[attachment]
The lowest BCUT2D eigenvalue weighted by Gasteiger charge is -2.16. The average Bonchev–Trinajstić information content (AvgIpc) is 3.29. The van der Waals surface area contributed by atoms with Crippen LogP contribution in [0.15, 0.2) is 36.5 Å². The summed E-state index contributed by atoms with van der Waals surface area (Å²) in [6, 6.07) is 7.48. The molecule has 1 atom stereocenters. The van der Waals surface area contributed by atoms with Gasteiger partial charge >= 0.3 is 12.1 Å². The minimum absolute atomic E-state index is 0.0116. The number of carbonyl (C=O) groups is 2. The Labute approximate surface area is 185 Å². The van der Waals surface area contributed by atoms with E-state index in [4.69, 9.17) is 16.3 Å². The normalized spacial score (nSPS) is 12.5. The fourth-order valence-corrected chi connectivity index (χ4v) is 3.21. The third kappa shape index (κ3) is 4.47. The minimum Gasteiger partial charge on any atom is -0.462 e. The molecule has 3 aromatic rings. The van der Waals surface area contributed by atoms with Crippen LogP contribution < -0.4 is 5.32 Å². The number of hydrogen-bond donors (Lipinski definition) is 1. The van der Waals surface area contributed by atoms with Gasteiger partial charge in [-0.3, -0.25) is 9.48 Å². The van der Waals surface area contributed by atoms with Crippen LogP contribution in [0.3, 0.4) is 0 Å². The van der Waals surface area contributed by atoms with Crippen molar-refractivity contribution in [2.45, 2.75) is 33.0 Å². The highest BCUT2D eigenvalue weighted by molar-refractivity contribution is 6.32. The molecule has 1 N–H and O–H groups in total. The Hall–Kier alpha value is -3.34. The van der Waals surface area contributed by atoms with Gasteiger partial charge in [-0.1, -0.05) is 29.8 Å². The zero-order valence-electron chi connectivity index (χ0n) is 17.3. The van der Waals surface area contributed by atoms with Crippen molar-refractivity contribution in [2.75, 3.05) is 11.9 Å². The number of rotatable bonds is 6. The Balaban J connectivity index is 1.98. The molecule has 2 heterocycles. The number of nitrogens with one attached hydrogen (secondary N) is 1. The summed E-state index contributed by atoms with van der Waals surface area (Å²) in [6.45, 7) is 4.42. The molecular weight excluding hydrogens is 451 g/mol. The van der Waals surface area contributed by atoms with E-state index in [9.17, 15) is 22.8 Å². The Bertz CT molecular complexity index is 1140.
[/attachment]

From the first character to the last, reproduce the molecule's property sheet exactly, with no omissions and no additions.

The lowest BCUT2D eigenvalue weighted by Gasteiger charge is -2.16. The average Bonchev–Trinajstić information content (AvgIpc) is 3.29. The van der Waals surface area contributed by atoms with Crippen LogP contribution in [0.15, 0.2) is 36.5 Å². The summed E-state index contributed by atoms with van der Waals surface area (Å²) in [6, 6.07) is 7.48. The molecule has 1 atom stereocenters. The van der Waals surface area contributed by atoms with Gasteiger partial charge >= 0.3 is 12.1 Å². The minimum absolute atomic E-state index is 0.0116. The number of carbonyl (C=O) groups is 2. The Labute approximate surface area is 185 Å². The van der Waals surface area contributed by atoms with E-state index in [4.69, 9.17) is 16.3 Å². The normalized spacial score (nSPS) is 12.5. The fourth-order valence-corrected chi connectivity index (χ4v) is 3.21. The third kappa shape index (κ3) is 4.47. The minimum Gasteiger partial charge on any atom is -0.462 e. The molecule has 3 aromatic rings. The van der Waals surface area contributed by atoms with Crippen LogP contribution < -0.4 is 5.32 Å². The number of hydrogen-bond donors (Lipinski definition) is 1. The van der Waals surface area contributed by atoms with Gasteiger partial charge in [-0.3, -0.25) is 9.48 Å². The van der Waals surface area contributed by atoms with Crippen LogP contribution in [0.3, 0.4) is 0 Å². The van der Waals surface area contributed by atoms with Crippen molar-refractivity contribution in [2.45, 2.75) is 33.0 Å². The highest BCUT2D eigenvalue weighted by molar-refractivity contribution is 6.32. The molecule has 1 N–H and O–H groups in total. The Hall–Kier alpha value is -3.34. The van der Waals surface area contributed by atoms with Gasteiger partial charge in [-0.1, -0.05) is 29.8 Å². The zero-order valence-electron chi connectivity index (χ0n) is 17.3. The van der Waals surface area contributed by atoms with Crippen molar-refractivity contribution in [2.75, 3.05) is 11.9 Å². The number of rotatable bonds is 6. The Balaban J connectivity index is 1.98. The molecule has 2 heterocycles. The number of nitrogens with one attached hydrogen (secondary N) is 1. The summed E-state index contributed by atoms with van der Waals surface area (Å²) in [6.45, 7) is 4.42. The molecular weight excluding hydrogens is 451 g/mol. The van der Waals surface area contributed by atoms with E-state index in [9.17, 15) is 22.8 Å². The Bertz CT molecular complexity index is 1140.